Wednesday, 19 June 2013

Why can't Marketers Code?

If you think this is code - you need help!
As someone working in marketing, you've probably heard or at least some stage, said; 'I'm not actually technical, you'll have to speak to the techies'

In today's digital dawn of modern marketing, should we still be thinking like this?

Unless you've been hiding under a rock (which is not wifi-enabled, I might add) for the last decade, you might not have noticed that techies can now talk and do most other normal social and business functions too - so it begs the question - why can't marketers code?

While self-confessed geeks such as Zucker, Gates, Page & Brin are busy running the internet for us, is it that unreasonable to expect digital marketers to be equipped with HTML or Java programming knowledge? Or if an academic programming background is too much to expect, should marketers take the initiative and learn to code themselves using online free tutorials such as Code Academy - You gotta start somewhere!

Okay, so we may be a few years away from Marketing Directors expecting marketeers to have coding skills. However, without these, digital marketing managers today are increasingly frustrated on having to depend upon IT or tech departments to action marketing objectives.

So the next time, a simple marketing task is held up by the need to use a techie to add some code which entails facing an IT ticket queue of mammoth proportions, ask yourself, 'If I could code a little, wouldn't my life be much easier?'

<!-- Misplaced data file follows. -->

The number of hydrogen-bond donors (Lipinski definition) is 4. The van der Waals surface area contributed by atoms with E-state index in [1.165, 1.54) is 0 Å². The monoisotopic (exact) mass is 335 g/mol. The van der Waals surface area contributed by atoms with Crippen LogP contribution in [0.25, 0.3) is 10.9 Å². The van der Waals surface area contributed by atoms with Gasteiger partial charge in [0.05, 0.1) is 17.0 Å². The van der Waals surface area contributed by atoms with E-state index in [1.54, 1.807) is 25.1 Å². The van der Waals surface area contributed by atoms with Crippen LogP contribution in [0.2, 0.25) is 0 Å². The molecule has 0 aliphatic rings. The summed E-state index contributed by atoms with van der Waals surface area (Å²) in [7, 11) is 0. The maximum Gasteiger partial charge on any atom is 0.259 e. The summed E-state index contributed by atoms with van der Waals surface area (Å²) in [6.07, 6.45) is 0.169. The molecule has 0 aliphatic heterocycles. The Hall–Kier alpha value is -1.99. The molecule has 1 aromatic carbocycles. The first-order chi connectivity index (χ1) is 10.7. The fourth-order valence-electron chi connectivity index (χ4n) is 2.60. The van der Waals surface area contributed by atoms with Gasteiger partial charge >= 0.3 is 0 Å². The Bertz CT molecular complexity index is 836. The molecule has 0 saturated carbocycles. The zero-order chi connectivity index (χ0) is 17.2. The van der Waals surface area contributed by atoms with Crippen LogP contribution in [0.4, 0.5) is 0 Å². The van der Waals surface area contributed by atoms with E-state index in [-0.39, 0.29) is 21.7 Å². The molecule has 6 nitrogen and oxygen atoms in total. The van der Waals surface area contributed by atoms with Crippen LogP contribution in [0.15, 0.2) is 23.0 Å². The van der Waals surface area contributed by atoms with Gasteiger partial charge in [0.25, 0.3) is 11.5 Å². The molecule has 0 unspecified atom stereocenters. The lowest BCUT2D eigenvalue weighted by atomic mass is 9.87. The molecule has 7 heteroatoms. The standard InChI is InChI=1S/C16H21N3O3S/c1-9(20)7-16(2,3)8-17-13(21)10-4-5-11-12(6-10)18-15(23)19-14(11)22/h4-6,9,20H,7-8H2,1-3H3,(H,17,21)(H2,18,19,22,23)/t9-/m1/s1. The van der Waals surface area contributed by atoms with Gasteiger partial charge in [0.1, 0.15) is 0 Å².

Having asked myself that question about 18 months ago, I personally found using...:

  • A slice of Code Academy
  • Time with techies to find out how it all knits together
  • View source option on internet browsers to examine website code
  • Notepad to check and change email creative html 
  • Reading up with the help of an old html book
  • Google to plug any annoying gaps in my wafer thin coding knowledge

... has worked wonders to speed up my marketing effectiveness. Whilst I'll never be a No.1 coder, I can solve many simple bugs and make changes to code without the need to submit myself to ticket request IT hell.

And.... guess what... my life is now much easier! I don't sweat the small stuff and leave the big stuff to the coding experts.


Anonymous said...

Very interesting Blog!

I think it raises valid points and as a marketer, I for one am not as savvy on code as I should be.

However, in my organisation, the programmers would get very irritated if I started doing minor programming myself. After all, I would get irritated if they started doing the finer points of brand or product management just because they view themselves as a customer.

Is coding actually viewed as a strategic initiative in organisations or is it a delivery function? Which then begs the question;

Should we also expect marketers to have similar levels of skills in SQL, photoshop, advanced statistical quantitative research, printing, logistics etc?

Either way, a healthy understanding of html will never be a bad thing in my eyes!

Peter Trinder said...

In answer to this post and the comment above, I believe that when you work in smaller companies you sometimes get exposed to a lot more activities on a smaller budget. What this means is that you sometimes have to learn to do things yourself.

In my career I have picked up a good basis of HTML code, SQL, and Visual Basic. This is because I have had no choice but to know this as the role of database and website manager fell on my shoulders. In today's world however we have started to segment out marketing into various segments. Whilst this has its good points the result (in my opinion) is that marketers don't have the depth of knowledge that they used to.